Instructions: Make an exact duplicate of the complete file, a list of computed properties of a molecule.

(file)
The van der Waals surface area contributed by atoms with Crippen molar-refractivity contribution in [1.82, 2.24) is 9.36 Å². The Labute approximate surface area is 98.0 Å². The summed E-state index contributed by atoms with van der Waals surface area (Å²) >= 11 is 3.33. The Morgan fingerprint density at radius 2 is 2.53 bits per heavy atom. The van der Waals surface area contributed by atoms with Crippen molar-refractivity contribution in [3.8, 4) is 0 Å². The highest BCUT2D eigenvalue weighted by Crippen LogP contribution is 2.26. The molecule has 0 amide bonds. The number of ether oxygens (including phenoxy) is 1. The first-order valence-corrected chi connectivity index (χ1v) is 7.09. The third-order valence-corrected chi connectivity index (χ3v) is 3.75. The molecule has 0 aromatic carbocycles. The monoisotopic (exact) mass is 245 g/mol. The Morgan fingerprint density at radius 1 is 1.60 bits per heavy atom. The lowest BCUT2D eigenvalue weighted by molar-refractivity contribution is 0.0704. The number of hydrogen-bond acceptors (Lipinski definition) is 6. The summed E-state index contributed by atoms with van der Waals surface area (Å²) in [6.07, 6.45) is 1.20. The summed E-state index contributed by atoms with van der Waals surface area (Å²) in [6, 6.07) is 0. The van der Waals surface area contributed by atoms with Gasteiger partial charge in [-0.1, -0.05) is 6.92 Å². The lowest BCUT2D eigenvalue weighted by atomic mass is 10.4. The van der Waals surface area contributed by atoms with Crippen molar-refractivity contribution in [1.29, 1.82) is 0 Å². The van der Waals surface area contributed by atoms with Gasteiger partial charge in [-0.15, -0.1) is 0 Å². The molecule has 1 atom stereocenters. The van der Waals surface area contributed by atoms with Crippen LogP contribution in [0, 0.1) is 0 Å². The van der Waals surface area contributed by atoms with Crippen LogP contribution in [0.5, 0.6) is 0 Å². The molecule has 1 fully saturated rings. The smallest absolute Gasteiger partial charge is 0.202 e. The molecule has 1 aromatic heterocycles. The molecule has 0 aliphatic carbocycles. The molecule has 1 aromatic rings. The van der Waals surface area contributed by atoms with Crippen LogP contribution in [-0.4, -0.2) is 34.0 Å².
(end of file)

The van der Waals surface area contributed by atoms with Crippen molar-refractivity contribution in [1.82, 2.24) is 9.36 Å². The Labute approximate surface area is 98.0 Å². The summed E-state index contributed by atoms with van der Waals surface area (Å²) >= 11 is 3.33. The Morgan fingerprint density at radius 2 is 2.53 bits per heavy atom. The van der Waals surface area contributed by atoms with Crippen molar-refractivity contribution in [3.8, 4) is 0 Å². The highest BCUT2D eigenvalue weighted by Crippen LogP contribution is 2.26. The molecule has 0 amide bonds. The number of ether oxygens (including phenoxy) is 1. The first-order valence-corrected chi connectivity index (χ1v) is 7.09. The third-order valence-corrected chi connectivity index (χ3v) is 3.75. The molecule has 0 aromatic carbocycles. The monoisotopic (exact) mass is 245 g/mol. The Morgan fingerprint density at radius 1 is 1.60 bits per heavy atom. The lowest BCUT2D eigenvalue weighted by molar-refractivity contribution is 0.0704. The number of hydrogen-bond acceptors (Lipinski definition) is 6. The summed E-state index contributed by atoms with van der Waals surface area (Å²) in [6.07, 6.45) is 1.20. The summed E-state index contributed by atoms with van der Waals surface area (Å²) in [6, 6.07) is 0. The van der Waals surface area contributed by atoms with Gasteiger partial charge in [-0.1, -0.05) is 6.92 Å². The lowest BCUT2D eigenvalue weighted by atomic mass is 10.4. The van der Waals surface area contributed by atoms with Crippen molar-refractivity contribution in [1.29, 1.82) is 0 Å². The van der Waals surface area contributed by atoms with Gasteiger partial charge in [-0.15, -0.1) is 0 Å². The molecule has 1 atom stereocenters. The van der Waals surface area contributed by atoms with Crippen LogP contribution in [0, 0.1) is 0 Å². The van der Waals surface area contributed by atoms with Crippen LogP contribution in [0.5, 0.6) is 0 Å². The molecule has 1 fully saturated rings. The smallest absolute Gasteiger partial charge is 0.202 e. The molecule has 1 aromatic heterocycles. The molecule has 0 aliphatic carbocycles. The molecule has 1 aromatic rings. The van der Waals surface area contributed by atoms with Crippen LogP contribution in [-0.4, -0.2) is 34.0 Å².